- When we tell them nothing – they assume they are doing great.
- When we don’t explain why a leadership change happened – the small talk around the office will create a reason. It will become the truth, and everyone except the person involved in the change will likely hear it.
- When you wait two weeks to talk to someone about unproductive behavior it becomes more difficult because that action has already been filed away as ‘successful’ because the work is done and no feedback indicated it was not perfect.
A gift of leadership is creating a vacuum so something positive can happen:
- You share your biggest issue with your team and you create a vacuum by saying I do not know how to fix this, What do you think?
- You share a vision with your team that outlines dividing up Sales and Marketing when your growth exceeds $xM in sales in 12-18 months. People begin to lay the foundation for processes that need to be in place to support that change and the current leader will start thinking about which role they will want to stay in. People then will start to tell you who they think should be elevated to a leadership role.
- Monthly financials are shared, and in it you point out that a $100K gap exists in profitability that needs to be closed. Anyone have any ideas? Your top people will bring all the ideas you need.
In my book, People-Centered Performance, I hit this several different ways, and one is my observation that OBN leaders are afraid if they tell the truth, others will leave. If you make a change. telling the person who received the role Why? is only part of the issue. Telling the people who did not get the role Why Not? (which creates a vacuum – gap in performance) helps them understand what they need to work on to close the gap. The right people will appreciate the honesty and work to get better or to shift to an area where they can be more successful and impactful.
Sometimes those conversations are hard, which is why many of your competitors (the other leaders wanting your talent) don’t do them well. You position yourself to win the war by telling the truth in a way that creates a vacuum for people, and you follow-up to support those who want to fill it.
What vacuums are you creating today?
(for some examples of creating vacuums through performance conversations here are some templates for some of the most critical conversations leaders have with their people)
How worried are you about finding the right people?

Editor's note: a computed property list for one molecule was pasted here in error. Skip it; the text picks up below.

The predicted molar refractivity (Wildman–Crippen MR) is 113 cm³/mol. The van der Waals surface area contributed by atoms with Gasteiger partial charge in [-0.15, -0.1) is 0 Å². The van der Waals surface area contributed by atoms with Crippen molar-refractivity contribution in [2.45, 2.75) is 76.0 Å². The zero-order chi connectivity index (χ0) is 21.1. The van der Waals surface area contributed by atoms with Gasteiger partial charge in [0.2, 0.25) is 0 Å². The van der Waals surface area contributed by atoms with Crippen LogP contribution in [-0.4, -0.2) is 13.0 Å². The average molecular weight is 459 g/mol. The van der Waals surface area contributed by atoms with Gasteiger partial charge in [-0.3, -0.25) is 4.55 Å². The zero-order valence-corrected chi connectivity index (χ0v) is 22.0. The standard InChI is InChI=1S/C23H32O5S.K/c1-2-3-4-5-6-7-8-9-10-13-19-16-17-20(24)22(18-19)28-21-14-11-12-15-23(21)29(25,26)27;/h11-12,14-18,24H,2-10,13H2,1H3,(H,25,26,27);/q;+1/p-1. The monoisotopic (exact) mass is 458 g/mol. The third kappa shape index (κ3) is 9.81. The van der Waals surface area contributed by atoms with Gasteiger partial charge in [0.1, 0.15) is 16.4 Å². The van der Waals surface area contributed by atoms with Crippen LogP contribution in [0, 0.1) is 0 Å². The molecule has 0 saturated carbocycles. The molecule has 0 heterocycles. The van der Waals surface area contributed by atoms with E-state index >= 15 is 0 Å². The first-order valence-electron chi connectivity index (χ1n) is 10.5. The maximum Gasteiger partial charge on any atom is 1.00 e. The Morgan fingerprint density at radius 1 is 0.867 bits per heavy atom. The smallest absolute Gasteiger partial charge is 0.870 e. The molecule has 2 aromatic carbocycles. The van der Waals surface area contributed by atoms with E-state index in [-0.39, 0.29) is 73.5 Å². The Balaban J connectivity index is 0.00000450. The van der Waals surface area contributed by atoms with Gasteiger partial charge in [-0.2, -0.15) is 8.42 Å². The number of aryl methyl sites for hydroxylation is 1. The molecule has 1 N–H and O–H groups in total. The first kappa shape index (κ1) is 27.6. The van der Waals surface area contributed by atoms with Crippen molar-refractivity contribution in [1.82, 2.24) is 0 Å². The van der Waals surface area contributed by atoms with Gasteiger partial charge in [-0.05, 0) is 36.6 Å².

Lots has been written about the talent shortage recently. In a recent study my state (Michigan) actually ranked as the fourth toughest state for finding talent based on a survey of employers. As I interact with leaders the thing I hear most centers around finding people and all the data suggests that is the #1 thing on the minds of leaders. I continue to stress the importance of retaining and developing the people they have, and it is great to see that many leaders get this. They recognize the inherent value of already having someone in place that already knows their organization, products, customers, etc.
Here is the key point to keeping those people – when employees were asked what they want more of, the top answer is career development. They want an organization to invest in them. I can remember the first time I asked a group of HR professionals if all of their best people had development plans – and 80% said no. Two weeks ago I was presenting at a conference and polled the audience, and 61% of the people in the room did not have a development plan.
Two reasons why this matters to people:
- Talking about their future creates HOPE: Remember my formula about having a good day vs a bad day? Hope > Fear + Anger + Frustration + Worry + Hunger + ______ + ________? When we have a career conversation we fuel the left side of the equation and address things that exist on the right.
- Talking to them about their future means you care: When I present to leadership groups 100% of leaders say they care about their people. When I ask them if all of their people have a development plan the answer of ‘Yes’ is somewhere between 20-30%. A second shift supervisor from Murfreesboro, Tennessee once put it this way – “So Scott, what you are saying is Intentions without Actions equals Squat.” Helping people form their own future plans and providing the support they need to be more successful and enjoy their work more is huge!
A wise CEO once put it this way when it comes to engagement and talent.
Most people come to work giving 85% of what they have, and we get that as a default if we pay them and provide them with a good environment to do their job. The key to leading more effectively is to create conditions where that employee will give that extra 10-15%.
The ironic thing – not doing career plans in the 2008-2010 recession was the main problem driving down employee engagement then. This simple habit will set you apart as a leader and as an employer, regardless of the economic conditions. As a start – here are some templates that you can use to get started.